gone mad again he says and it's led to Carly Fiarina, the only female Republican candidate going on talk shows saying his attacks were inappropriate and offensive and that this is not be coming of someone who would be President. Donald Trump is, yet again arkts the centre of more controversy. It seems to have been part of his campaign. The problem for the Republicans, however, is it's completely divided their party, the Conservatives, they don't know - one described him as a coarse and vulgar man and on the other side you have people saying he's brought energy and attention to the Republican debate. 24 million people tuned in, that's a huge amount of people, more than the World Series of baseball last year. The sis the very problem they're dealing with. Still in the United States, the town of Ferguson, Missouri has marked shooting
one year since the police shooting of Michael Brown which sparked protests across America. Hundreds marched past the spot where the unarmed black teenager was killed by an officer who later resigned but was not prosecuted. The case movement
fuelled a national protest movement against racial bibice the police. Ferguson's new police chief says there is still much work to be done to improve community relations. A Taliban suicide bomber has killed 29 people and wounded 19 in northern Afghanistan. Officials say most of the dead were pro Government fighters. It's the latest in a string of attacks which the UN is blaming on a Taliban power struggle following the death of long-time leader mullah Omar. Parts of south-eastern China are facing a mussive clean-up operation after a powerful typhoon caused flooding and land slides. At least 12 people were killed and thousands made homeless. Earlier, the typhoon swept Taiwan, leaving six people dead and half a million without power. It's now weakened to a tropical storm as it heads inland. This week the world has been remembering the suffering of the Japanese 70 years after the US dropped a nuclear bomb on Hiroshima and Nagasaki, killing more than 200,000 people. But a handful of Japanese for trying to get their country to remember it was an aggressor as well as a victim. North Asia correspondent Matthew Carney reports from the island used by Japan to make chemical weapons. It's the ideal summer vocation spot for Japanese families. The beaches and nature make it a sought-after location but this island off the coast of Hiroshima has a dark past. It was the secret centre for Japan's chemical weapons during World War II. Even today the Japanese Government wants its past to remain hidden. But this man is determined to expose it. TRANSLATION: It was a war crime. By international treaties, Japan promised not to use it but records say they did, in China, 2000 times, injured and killing 90,000 people.Production started in 1929 and in total 6,000 tons of mustard gas, lucid gas, sneezing and tear gas was made here. A hotel now sits on the site. After Japan's surrender, American and Australian troops supervised the decommissioning process. They buried much of the gas in 11 undisclosed locations. The Japanese politicians are not facing up to the past. They are not looking at the facts of Japan as an aggressor and that's why they won't clean it up.The allied troops also pipe the gas to this bay where it was loaded on to two American landing ships. The cleanup was rushed and rudimentary and from here one ship was sent 120km and the there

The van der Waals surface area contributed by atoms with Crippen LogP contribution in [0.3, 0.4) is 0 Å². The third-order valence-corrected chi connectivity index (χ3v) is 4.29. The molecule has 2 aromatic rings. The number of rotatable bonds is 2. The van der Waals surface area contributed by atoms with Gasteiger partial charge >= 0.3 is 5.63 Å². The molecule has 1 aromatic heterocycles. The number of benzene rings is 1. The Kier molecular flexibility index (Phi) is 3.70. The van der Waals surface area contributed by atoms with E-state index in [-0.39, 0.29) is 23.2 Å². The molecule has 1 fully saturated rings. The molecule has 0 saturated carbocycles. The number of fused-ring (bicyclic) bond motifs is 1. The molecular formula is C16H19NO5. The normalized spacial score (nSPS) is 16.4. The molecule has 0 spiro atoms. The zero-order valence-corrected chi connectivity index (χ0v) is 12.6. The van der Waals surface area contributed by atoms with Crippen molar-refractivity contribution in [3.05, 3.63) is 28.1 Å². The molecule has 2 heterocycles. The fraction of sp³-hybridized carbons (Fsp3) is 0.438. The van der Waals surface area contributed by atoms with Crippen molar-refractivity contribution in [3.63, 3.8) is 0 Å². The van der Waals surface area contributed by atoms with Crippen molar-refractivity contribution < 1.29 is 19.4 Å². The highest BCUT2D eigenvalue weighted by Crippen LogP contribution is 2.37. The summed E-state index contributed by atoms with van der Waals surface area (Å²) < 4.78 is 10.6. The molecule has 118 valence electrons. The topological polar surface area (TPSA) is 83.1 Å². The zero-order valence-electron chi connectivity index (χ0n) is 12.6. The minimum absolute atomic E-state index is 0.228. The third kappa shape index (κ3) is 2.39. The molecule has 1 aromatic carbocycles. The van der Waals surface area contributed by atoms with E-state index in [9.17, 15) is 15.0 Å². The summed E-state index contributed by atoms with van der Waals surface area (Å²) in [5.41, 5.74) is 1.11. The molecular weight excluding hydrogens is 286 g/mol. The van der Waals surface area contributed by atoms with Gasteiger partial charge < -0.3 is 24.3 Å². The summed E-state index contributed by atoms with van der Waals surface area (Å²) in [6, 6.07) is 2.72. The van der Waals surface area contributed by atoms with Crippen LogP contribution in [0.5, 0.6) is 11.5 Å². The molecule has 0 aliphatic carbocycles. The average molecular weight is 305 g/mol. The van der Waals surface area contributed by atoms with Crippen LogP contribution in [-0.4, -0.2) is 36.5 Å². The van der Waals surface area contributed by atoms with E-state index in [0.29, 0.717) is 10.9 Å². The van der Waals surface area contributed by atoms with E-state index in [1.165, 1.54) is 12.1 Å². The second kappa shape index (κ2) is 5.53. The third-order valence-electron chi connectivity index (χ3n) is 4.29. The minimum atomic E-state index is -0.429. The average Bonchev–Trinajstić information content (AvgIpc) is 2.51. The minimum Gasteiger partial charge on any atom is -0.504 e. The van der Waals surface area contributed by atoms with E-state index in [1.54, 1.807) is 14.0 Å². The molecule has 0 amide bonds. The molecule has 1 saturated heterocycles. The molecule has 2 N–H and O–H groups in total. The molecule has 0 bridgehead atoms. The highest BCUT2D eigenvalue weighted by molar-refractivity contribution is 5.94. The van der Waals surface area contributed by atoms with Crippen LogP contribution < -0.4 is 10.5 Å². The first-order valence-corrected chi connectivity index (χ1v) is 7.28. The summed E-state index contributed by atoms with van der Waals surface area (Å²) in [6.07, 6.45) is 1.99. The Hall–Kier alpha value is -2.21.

other 60km into the Pacific and poison